Break apart large files in dask.bag.from_filenames #427

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merged 6 commits into from Jul 15, 2015

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@mrocklin
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This allows users to break apart single large text files in dask.bag. It reuses the textblock functionality that we've been using in dask.dataframe.io.read_csv

In [1]: import dask.bag as db

In [2]: b = db.from_filenames('iris.json', chunkbytes=5000)  # 5kB chunks

In [3]: b.dask
Out[3]: 
{('from-filename-1', 0): (list,
  (<class StringIO.StringIO at 0x7fdf2828f940>,
   (<function dask.utils.textblock>,
    '/home/mrocklin/data/iris.json',
    0,
    5000,
    None))),
 ('from-filename-1', 1): (list,
  (<class StringIO.StringIO at 0x7fdf2828f940>,
   (<function dask.utils.textblock>,
    '/home/mrocklin/data/iris.json',
    5000,
    10000,
    None))),
 ('from-filename-1', 2): (list,
  (<class StringIO.StringIO at 0x7fdf2828f940>,
   (<function dask.utils.textblock>,
    '/home/mrocklin/data/iris.json',
    10000,
    15000,
    None))),
 ('from-filename-1', 3): (list,
  (<class StringIO.StringIO at 0x7fdf2828f940>,
   (<function dask.utils.textblock>,
    '/home/mrocklin/data/iris.json',
    15000,
    20000,
    None)))}

In [5]: b.count().compute()
Out[5]: 150

cc @danielfrg

@danielfrg
Member

This is working for me. Testing it in a 33 GB json file right now.

Any ideas on how to get a "ideal" chunkbytes for a given machine and some data?

@mrocklin
Member

As long as you're under available_memory / ncores then I suspect that it's more specific to the dataset and the computation than to the machine. I also suspect that it doesn't matter much as long as you choose some moderate value, like 10 megs.

It's tricky to figure out ahead of time. For example if you leave your data as just bytes then 10MB seems like a small amount that fits very comfortably in memory. However if you're parsing this into Python objects then it might blow up into 30x times that size.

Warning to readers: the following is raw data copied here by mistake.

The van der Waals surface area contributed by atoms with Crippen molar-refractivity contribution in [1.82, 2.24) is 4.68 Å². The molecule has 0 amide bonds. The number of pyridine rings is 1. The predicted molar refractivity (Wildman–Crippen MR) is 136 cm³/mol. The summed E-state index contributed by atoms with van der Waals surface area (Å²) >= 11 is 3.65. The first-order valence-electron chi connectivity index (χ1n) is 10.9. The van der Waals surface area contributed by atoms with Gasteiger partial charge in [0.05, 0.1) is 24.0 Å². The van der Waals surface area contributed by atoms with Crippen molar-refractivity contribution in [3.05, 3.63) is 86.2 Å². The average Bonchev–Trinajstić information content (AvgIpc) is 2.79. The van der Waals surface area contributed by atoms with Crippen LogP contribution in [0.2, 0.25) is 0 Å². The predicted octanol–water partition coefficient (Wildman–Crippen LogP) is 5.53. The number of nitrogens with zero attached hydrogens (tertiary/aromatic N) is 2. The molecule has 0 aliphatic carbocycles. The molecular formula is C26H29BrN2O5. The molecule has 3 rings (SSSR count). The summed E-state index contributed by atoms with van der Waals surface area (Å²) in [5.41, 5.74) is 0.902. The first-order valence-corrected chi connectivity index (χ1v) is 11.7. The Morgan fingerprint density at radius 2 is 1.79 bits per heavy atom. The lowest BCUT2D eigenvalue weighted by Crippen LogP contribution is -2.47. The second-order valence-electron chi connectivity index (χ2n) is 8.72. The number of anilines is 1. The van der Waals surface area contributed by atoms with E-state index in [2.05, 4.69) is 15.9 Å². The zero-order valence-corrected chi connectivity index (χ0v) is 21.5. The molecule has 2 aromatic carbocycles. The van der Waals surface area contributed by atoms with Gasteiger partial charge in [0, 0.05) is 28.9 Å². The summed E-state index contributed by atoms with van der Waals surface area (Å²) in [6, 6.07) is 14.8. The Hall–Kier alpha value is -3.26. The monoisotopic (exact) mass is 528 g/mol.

What was your experience? Did you blow up memory?

@danielfrg
Member

No, haven't blow up.

I did a count on this 33 GB json file. I used 100MB as the chunk size because using less (10MB) it was taking a long time setting the data variable. Like you said it depends.

Code:

data = db.from_filenames('RC_2015-05', chunkbytes=100000).map(json.loads)
data.npartitions  # 334557
n = data.count().compute()   # 54504410
# time: 1 loops, best of 1: 11min 40s per loop

Time using wc -l:

time wc -l RC_2015-05
54504410 RC_2015-05   -   lines
wc -l RC_2015-05  28.70s user 10.19s system 97% cpu 39.810 total

Of course its not a fair comparison because I did json.loads on dask.

The chunkbytes is working fine for me and now I can see dask using multiple processes while reading one big file on my laptop.

@mrocklin
Member

Yeah, json parsing is much slower than disk I/O. I recommend the use of the ujson library, which is a bit faster, but still nothing like I/O speeds.

Parallelizing a single file will also incur some overhead. We're not being optimal here. We read in bytes, then decode, then pass them through a StringIO object. This could probably be improved with some care. The normal case of not using chunkbytes doesn't incur this cost.

@mrocklin
Member

OK, I'm going to merge this soon if no comments.

@danielfrg I'd love to see what you do with this data if you continue playing with it.

@mrocklin mrocklin merged commit 2743d35 into dask:master Jul 15, 2015

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@mrocklin mrocklin deleted the mrocklin:bag-large-files branch Jul 15, 2015
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